The main strategy at Adept has always been to think ahead, play the long game and make sure the company has the latest technology available.

“Tool making is becoming more and more technology dependent so having up-to-date and super-accurate machines is critical. Adept is always looking for ways to automate tool making procedures with things like mul­ti-component setups, tool changing spark eroding and common datum setups. The driving force behind this automation is the need to have parts come off the machines complete and correct when toolmakers arrive in the morning,” Mr Yalden says.

A finished moulding tool sits among blocks to be processed. Image Source: NZ Engineering News

One of Adepts latest software additions is a program called Smart Checker. This is a package supplied by Makino that is run on the machine prior to the job being removed. It enables components to be validated and measurement reports published before the parts arrive on the bench for assembly.

Mr Yalden explains: “No matter how com­plex the feature or surface we can be sure of its accuracy. Customers expect to be able to order replacement parts for tooling and have confidence that it will just slide into place. Without this type of upfront vali­dation, creating these types of spare parts would be difficult and costly. In the past you would need to get the tool back to fit and test the new component.”

This ‘validation mind-set’ extends to more basic components which are measured on a conventional CMM machine, which also has CAD model import and comparison software.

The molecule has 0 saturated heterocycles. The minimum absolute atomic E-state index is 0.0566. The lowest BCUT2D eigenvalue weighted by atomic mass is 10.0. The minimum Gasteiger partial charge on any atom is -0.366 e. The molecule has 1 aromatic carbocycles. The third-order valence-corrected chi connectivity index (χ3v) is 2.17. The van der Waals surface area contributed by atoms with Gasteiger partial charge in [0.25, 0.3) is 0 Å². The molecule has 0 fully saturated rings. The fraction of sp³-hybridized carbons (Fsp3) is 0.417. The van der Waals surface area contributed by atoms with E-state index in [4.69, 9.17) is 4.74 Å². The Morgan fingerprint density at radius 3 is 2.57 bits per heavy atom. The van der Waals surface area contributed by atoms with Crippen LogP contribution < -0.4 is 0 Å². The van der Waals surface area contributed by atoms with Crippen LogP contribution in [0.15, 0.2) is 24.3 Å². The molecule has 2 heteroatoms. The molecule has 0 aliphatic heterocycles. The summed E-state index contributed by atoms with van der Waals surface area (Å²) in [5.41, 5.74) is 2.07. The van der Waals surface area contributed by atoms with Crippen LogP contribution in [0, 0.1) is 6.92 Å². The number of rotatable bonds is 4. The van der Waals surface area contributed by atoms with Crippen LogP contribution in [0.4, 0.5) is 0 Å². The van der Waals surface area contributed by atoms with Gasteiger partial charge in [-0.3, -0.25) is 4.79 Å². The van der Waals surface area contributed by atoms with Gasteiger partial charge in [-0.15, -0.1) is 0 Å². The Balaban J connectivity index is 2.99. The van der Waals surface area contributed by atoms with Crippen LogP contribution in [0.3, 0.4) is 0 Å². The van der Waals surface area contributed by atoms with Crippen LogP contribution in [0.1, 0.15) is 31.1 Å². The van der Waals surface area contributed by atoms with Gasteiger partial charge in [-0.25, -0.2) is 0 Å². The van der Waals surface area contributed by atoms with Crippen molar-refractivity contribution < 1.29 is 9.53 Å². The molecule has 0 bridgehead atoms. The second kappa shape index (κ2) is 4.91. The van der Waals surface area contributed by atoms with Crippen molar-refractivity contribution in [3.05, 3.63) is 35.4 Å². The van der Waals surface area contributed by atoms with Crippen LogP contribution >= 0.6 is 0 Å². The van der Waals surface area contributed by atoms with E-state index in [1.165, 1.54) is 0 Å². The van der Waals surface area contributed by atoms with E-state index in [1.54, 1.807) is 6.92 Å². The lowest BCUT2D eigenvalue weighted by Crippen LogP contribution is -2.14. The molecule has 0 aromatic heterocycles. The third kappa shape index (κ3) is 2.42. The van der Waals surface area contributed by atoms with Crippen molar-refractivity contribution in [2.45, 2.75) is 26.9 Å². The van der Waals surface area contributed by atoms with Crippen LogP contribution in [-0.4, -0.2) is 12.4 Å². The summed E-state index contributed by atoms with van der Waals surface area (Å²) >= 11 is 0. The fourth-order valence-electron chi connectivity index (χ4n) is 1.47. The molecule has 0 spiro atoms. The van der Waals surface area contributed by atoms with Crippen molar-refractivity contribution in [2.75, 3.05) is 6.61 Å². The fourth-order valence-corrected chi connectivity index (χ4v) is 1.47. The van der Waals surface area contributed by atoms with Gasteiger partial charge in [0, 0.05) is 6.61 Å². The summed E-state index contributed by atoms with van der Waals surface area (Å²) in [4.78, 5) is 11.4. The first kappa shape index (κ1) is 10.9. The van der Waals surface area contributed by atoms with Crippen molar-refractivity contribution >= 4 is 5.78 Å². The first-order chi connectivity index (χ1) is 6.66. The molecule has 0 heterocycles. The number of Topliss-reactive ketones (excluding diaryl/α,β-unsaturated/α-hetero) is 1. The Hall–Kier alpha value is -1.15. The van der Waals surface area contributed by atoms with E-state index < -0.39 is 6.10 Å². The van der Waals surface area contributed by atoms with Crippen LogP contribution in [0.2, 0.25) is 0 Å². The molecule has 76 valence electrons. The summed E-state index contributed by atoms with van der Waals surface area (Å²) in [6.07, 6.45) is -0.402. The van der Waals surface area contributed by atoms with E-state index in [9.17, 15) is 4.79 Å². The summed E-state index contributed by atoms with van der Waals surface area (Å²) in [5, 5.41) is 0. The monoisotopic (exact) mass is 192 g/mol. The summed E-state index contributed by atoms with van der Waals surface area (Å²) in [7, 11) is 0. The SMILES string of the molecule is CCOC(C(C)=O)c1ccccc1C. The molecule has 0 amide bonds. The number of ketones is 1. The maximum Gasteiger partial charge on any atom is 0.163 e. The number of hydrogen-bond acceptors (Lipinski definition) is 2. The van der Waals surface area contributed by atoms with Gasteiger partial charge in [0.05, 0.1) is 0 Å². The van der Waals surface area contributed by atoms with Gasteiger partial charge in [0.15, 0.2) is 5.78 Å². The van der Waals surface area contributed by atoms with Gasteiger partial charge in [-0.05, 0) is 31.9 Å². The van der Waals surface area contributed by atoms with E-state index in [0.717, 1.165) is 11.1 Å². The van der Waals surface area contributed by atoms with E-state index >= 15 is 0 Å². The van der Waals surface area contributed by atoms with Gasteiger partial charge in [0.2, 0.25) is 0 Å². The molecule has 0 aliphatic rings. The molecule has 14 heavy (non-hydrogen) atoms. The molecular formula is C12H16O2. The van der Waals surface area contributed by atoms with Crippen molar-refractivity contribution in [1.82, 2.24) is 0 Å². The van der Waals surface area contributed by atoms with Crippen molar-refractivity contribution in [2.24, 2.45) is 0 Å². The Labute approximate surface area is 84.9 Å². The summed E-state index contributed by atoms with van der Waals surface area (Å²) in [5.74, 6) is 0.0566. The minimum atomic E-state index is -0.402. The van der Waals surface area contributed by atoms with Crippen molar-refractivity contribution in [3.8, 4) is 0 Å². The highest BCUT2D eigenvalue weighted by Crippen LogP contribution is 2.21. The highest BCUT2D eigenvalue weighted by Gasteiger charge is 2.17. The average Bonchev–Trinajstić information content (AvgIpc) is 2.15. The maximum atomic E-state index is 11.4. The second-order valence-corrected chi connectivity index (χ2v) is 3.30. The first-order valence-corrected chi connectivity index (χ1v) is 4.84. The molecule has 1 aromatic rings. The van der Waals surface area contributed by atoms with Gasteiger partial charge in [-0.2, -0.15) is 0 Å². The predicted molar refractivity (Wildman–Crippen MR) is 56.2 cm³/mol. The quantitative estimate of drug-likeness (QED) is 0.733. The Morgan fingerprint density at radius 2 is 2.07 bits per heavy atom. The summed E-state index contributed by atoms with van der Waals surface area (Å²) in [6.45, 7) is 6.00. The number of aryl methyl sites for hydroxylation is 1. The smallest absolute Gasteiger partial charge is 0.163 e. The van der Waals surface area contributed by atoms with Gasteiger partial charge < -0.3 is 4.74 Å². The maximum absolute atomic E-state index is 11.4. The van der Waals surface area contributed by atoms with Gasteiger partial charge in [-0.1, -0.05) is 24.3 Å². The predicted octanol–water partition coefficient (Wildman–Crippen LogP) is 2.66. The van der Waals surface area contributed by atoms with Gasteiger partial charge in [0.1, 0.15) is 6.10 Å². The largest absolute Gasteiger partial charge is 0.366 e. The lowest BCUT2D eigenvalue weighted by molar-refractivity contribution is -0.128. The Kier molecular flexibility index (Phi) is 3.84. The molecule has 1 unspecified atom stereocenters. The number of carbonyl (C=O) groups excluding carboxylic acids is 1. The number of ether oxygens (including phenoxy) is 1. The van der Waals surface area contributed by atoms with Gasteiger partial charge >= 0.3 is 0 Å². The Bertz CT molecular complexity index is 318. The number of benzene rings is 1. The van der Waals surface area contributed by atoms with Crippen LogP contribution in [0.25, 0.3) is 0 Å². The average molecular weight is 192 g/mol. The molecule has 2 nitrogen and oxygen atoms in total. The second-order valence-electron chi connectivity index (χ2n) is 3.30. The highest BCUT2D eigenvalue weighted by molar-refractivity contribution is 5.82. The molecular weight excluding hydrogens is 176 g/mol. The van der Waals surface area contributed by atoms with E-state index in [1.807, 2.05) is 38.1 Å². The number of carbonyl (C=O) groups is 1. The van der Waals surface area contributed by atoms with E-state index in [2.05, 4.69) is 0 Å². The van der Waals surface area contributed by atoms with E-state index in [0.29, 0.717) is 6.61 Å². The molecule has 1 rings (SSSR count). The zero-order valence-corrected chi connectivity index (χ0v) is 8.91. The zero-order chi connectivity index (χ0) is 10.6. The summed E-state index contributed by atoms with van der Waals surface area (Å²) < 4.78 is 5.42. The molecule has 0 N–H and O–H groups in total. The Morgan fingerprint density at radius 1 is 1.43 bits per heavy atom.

In more recent times Adept has been manufacturing tooling for export, making validation necessary for supplying such spares for tools off shore.

A sample moulded component shows the integrity of the tool. Image Source: NZ Engineering News

As well as their strong technology strategy, Adept goes to great lengths to ensure they retain talented staff. One of the company’s real strengths is a great team environment that views design, tooling and manufacturing as one complete service offering.

Adept has a wealth of moulding knowledge to draw upon when it comes to designing and building tooling. As the product development and manufacturing facility sits right across the car park from the moulding plant, which has some 24 moulding machines, trialling and validating manufactured tools happen as part of the process.

“The real advantage to the customer is that the entire process is taken cared of from start to finish without the need to engage several different subcontractors. This has in the past been a real problem for those companies with extremely tight market driven lead times,” Mr Yalden explains.

“Having all been part of the build and manufacturing process that requires up to 4 different sub –contractors, we can see the real benefits of working with one company that takes care of everything in one location. When dealing with our product designers you know they have a solid understand of the tooling and moulding process. If they don’t have the immediate answer a quick meeting can be called within minutes rather than waiting for replies from external parties”.


This article was first published in NZ Engineering News.